Microsoft rejigs $69B Activision Blizzard deal to placate UK regulators, offers all cloud gaming rights to Ubisoft for 15 years

 Microsoft Activision Blizzard logos
Microsoft Activision Blizzard logos

Microsoft has made a new offer, one that president Brad Smith describes as a "substantially different transaction", in its effort to get its proposed $69 billion acquisition of Activision Blizzard over the finish line with the United Kingdom's Competition and Markets Authority. The CMA had previously blocked the deal on grounds that included concerns about the nascent cloud gaming market, and the restructured deal will see all cloud rights to Activision Blizzard games signed over to Ubisoft for the next 15 years.

The CMA says it will review the new offer, but cautioned "this is not a green light." It is to deliver a decision by October 18. This comes after the EU Commission has approved the deal, joining many other global regulatory bodies, and following the US Federal Trade Commission's failure to block the deal in the courts (these efforts continue, though the chances of the decision being reversed are remote). While the CMA and the UK may seem like small beer in a global context, the fact is the deal cannot proceed as-is without the CMA's approval.

Microsoft's new offer will see streaming rights to all Activision Blizzard games published in the next 15 years transferred to Ubisoft, with those rights held by Ubisoft in perpetuity. "Microsoft will not be in a position either to release Activision Blizzard games exclusively on its own cloud streaming service—Xbox Cloud Gaming—or to exclusively control the licensing terms of Activision Blizzard games for rival services," said Brad Smith.

This is all rather nicer than Smith's comments when the CMA initially blocked the deal, when the suit wailed about Microsoft's "darkest day" in its history of operating in the UK. But it wasn't just Microsoft gnashing its teeth: prominent members of the UK government, the traditionally pro-business Conservative party, were vocal in their opposition to the CMA's decision, seeing it as running counter to the UK's ambitions of being a global tech leader.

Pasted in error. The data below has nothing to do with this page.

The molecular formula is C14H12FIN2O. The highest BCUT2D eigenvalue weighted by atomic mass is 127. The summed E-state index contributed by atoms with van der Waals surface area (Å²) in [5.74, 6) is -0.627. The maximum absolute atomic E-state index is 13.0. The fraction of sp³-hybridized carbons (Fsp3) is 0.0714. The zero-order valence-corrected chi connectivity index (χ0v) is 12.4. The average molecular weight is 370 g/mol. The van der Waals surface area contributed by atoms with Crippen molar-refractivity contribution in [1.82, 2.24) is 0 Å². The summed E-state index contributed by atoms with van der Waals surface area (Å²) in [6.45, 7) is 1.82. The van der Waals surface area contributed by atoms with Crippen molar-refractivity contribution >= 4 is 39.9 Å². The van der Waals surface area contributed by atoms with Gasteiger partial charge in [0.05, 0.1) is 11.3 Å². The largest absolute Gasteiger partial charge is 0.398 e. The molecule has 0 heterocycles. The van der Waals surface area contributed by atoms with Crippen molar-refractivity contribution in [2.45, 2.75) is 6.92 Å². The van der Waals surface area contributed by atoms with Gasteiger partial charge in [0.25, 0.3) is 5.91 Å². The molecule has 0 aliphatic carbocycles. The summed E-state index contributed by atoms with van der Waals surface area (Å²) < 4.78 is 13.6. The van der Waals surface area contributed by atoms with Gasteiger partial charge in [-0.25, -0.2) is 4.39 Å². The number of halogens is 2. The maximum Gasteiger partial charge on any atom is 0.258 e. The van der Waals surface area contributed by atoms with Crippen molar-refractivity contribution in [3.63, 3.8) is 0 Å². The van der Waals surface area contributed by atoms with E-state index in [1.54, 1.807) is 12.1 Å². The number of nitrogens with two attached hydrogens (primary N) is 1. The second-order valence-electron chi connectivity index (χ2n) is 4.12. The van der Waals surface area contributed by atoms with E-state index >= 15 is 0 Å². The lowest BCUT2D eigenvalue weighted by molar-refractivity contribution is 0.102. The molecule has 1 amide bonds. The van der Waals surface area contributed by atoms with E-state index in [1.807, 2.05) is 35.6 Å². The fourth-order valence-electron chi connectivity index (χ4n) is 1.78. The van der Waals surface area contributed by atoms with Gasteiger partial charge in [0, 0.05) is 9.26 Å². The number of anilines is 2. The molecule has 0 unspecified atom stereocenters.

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Activision Blizzard president Bobby Kotick sent an email to the publisher's staff announcing the news, welcoming the rejigging but saying "nothing substantially changes with the addition of this divestiture". Which does rather seem like saying the quiet part out loud, and may well raise a few eyebrows at the CMA. "More to come," is how Kotick signs off, and clearly he expects this tweak to be enough.

"We will carefully and objectively assess the details of the restructured deal and its impact on competition, including in light of third-party comments," said the CMA's chief executive Sarah Cardell to the BBC. "Our goal has not changed—any future decision on this new deal will ensure that the growing cloud gaming market continues to benefit from open and effective competition driving innovation and choice."

"We believe that this [new offer] is positive for players, the progression of the cloud game streaming market, and for the growth of our industry," ends Brad Smith. "We remain as committed as ever to bringing the incredible benefits of the acquisition to players, developers, and the industry. Today’s development brings us one step closer to bringing the joy of gaming to players everywhere." We've all seen some euphemisms for big-money deals in our time, but that's a cracker.